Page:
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Pacers set to take closer look at Stanko Barać

The man. The myth. The urban legend.

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Brian Spurlock-USA TODAY Sports

Out of sight, but never out of mind.

"When I take a European player I don't expect it to be one or two years, it could be three or four. I like to get these guys to come over here when they're about 25, 26, 27 years old. They're mature, they've been through all of it, they know what to expect and they're ready to make the jump over. A lot of young guys like to jump into the fray right away and it takes them a few years. I expect when we bring these guys over, they'll be ready to go," stated Larry Bird, when speaking about Indiana's second-round pick way back in 2007.

Eight long seasons have come and gone since Stanko Barać, 7-foot-2, was acquired from the Miami Heat in a draft night trade. In the years since then, the unsigned draft acquisition (not unlike the Pacers) has faced his fair share of ups and downs. He got stuck playing behind Tiago Splitter and Mirza Teletovic for a season while with Caja Laboral, and last year he appeared in only six games for Anadolu Efes Istanbul after being sidelined by a herniated disc. Yet, through it all, while he was making stops in the Spanish League, playing professionally for Efes of the Turkish Basketball League and, most recently, signing a contract with Cedevita, the Pacers never stopped monitoring his progress:

"He's a guy that the public forgets about a little bit or doesn't get to see so they're not really sure what he is. He's kind of like an urban legend," said Indiana's Director of Scouting back in 2010 to "But we track him closely, we see him play numerous times, we have a close relationship with him. If the time comes that it fits the team and his situation, then you have to look at it. He's an asset. We didn't draft him just to draft him, we drafted him because we liked him as a player."

Indiana was not ready to "look at it" when the team acquired his draft rights back in 2007, and the time did not fit "his situation" a few years ago when the now 28-year-old, reportedly, elected to stay with Anadolu Efes rather than agree to a multi-year deal with the Pacers. But now, with Barać ready to pursue an NBA deal, the time has come for the Blue-and-Gold to evaluate exactly how much they like him as a player.

Per RealGM's Shams Charania, the 39th overall pick in the 2007 NBA draft will be traveling Stateside for mini-camp workouts with the Pacers from June 13 to June 18.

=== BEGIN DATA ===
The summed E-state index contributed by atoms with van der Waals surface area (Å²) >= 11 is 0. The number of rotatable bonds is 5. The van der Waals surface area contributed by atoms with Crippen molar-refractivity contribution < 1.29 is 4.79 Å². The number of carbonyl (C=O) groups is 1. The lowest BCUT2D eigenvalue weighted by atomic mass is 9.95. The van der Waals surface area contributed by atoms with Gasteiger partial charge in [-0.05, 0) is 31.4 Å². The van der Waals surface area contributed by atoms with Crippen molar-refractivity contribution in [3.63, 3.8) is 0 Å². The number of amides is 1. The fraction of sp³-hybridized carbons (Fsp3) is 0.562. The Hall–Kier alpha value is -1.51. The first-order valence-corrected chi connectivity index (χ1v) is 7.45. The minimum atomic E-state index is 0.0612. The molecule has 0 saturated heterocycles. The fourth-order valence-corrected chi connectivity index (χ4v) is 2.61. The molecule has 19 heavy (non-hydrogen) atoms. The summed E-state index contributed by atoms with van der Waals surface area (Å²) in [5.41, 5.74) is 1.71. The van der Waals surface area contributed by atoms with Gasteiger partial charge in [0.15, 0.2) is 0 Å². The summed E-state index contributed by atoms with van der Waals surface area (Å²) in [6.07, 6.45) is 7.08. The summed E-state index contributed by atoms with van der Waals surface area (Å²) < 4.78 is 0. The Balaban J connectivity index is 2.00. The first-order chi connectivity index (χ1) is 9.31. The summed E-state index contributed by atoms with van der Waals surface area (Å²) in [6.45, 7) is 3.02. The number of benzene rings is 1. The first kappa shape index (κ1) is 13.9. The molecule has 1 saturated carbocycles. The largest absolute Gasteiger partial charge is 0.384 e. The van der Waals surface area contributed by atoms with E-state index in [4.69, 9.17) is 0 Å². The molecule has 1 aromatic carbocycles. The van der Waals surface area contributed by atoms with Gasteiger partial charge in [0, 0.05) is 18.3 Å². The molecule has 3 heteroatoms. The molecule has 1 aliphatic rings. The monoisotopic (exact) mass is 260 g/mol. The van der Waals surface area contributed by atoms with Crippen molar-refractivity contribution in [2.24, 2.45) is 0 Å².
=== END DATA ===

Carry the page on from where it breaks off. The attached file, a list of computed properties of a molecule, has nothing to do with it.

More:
Currently, the 28-year-old is still finishing his season with Cedevita, where he is averaging 10 points and 4.6 rebounds while shooting a tied for career-best 58% from the field. Barać's best game of the season came against Zagreb on May 26, when he poured in 24 points and corralled a team-best seven rebounds.

Despite his recent standout performance, many of the negative arguments against the 245-pound man of mystery's game are eerily similar to those of Roy Hibbert. Criticism of his lack of athleticism and foot-speed comes up time and time again, and, at the time he was drafted, DraftExpress pegged him as a "heavy footed Center who lacks some fluidity in his motions" and also pointed out that teams often "try to lure him away from the basket."

Which means, though scouts laud his shooting touch as well as his ability to finish around the rim with both hands, his interior presence may no longer be a fit for the new look Pacers. Aiming to improve the roster's versatility, adding another lumbering big man, even if at a low price, seems like a mismatch for a team prodded by Larry Bird to play with greater spacing and pace next season.

Back in 2010, Director of Scouting Ryan Carr may have, albeit unknowingly, best described the relationship between the Pacers and the Croatian native moving forward in 2015, "He's an asset."

In other words, it may be more likely that his draft rights will be included in a trade than it is that he will be signed to a contract with the Indiana Pacers. Especially when considering that, should the team's starting center take his player option, being relegated to the bench is reportedly not outside the realm of possibility for Roy Hibbert.

"We'll have to see how it all plays out and what the roster ultimately looks like, but there's a possibility that Roy's role will be diminished, if we're trying to play faster and trying to play smaller," Vogel told the Indianapolis Star.

Looking to move on from a system rooted in physicality as well as taking pride in protecting the paint, Stanco Barać, standing at 7-2 and weighing in at 245 pounds, may ultimately remain an  "urban legend" to fans of the Indiana Pacers, depending upon what happens at mini-camp and in free agency.